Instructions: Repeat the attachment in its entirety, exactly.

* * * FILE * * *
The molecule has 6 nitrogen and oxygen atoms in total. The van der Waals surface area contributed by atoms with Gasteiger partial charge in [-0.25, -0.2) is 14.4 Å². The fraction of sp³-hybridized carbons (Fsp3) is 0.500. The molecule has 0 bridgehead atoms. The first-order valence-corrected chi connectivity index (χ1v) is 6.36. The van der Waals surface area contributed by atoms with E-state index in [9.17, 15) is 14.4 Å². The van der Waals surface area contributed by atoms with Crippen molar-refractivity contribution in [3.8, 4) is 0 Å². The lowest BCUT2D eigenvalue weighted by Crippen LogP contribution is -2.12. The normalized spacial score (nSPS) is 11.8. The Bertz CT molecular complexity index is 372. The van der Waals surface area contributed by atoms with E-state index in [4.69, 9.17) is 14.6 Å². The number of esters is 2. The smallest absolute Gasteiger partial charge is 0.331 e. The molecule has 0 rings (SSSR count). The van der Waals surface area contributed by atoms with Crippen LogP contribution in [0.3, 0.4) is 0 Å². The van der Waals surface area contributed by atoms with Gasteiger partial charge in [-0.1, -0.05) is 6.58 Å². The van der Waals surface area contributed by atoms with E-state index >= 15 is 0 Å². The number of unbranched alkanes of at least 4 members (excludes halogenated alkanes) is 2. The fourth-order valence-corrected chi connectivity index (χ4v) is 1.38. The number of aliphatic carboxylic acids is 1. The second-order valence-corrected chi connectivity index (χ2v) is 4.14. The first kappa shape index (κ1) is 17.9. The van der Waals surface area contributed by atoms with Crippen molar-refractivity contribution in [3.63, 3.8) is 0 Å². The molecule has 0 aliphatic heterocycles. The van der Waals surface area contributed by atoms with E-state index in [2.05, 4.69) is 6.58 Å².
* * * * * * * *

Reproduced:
The molecule has 6 nitrogen and oxygen atoms in total. The van der Waals surface area contributed by atoms with Gasteiger partial charge in [-0.25, -0.2) is 14.4 Å². The fraction of sp³-hybridized carbons (Fsp3) is 0.500. The molecule has 0 bridgehead atoms. The first-order valence-corrected chi connectivity index (χ1v) is 6.36. The van der Waals surface area contributed by atoms with E-state index in [9.17, 15) is 14.4 Å². The van der Waals surface area contributed by atoms with Crippen molar-refractivity contribution in [3.8, 4) is 0 Å². The lowest BCUT2D eigenvalue weighted by Crippen LogP contribution is -2.12. The normalized spacial score (nSPS) is 11.8. The Bertz CT molecular complexity index is 372. The van der Waals surface area contributed by atoms with E-state index in [4.69, 9.17) is 14.6 Å². The number of esters is 2. The smallest absolute Gasteiger partial charge is 0.331 e. The molecule has 0 rings (SSSR count). The van der Waals surface area contributed by atoms with Crippen LogP contribution in [0.3, 0.4) is 0 Å². The van der Waals surface area contributed by atoms with Gasteiger partial charge in [-0.1, -0.05) is 6.58 Å². The van der Waals surface area contributed by atoms with E-state index >= 15 is 0 Å². The number of unbranched alkanes of at least 4 members (excludes halogenated alkanes) is 2. The fourth-order valence-corrected chi connectivity index (χ4v) is 1.38. The number of aliphatic carboxylic acids is 1. The second-order valence-corrected chi connectivity index (χ2v) is 4.14. The first kappa shape index (κ1) is 17.9. The van der Waals surface area contributed by atoms with Crippen molar-refractivity contribution in [3.63, 3.8) is 0 Å². The molecule has 0 aliphatic heterocycles. The van der Waals surface area contributed by atoms with E-state index in [2.05, 4.69) is 6.58 Å².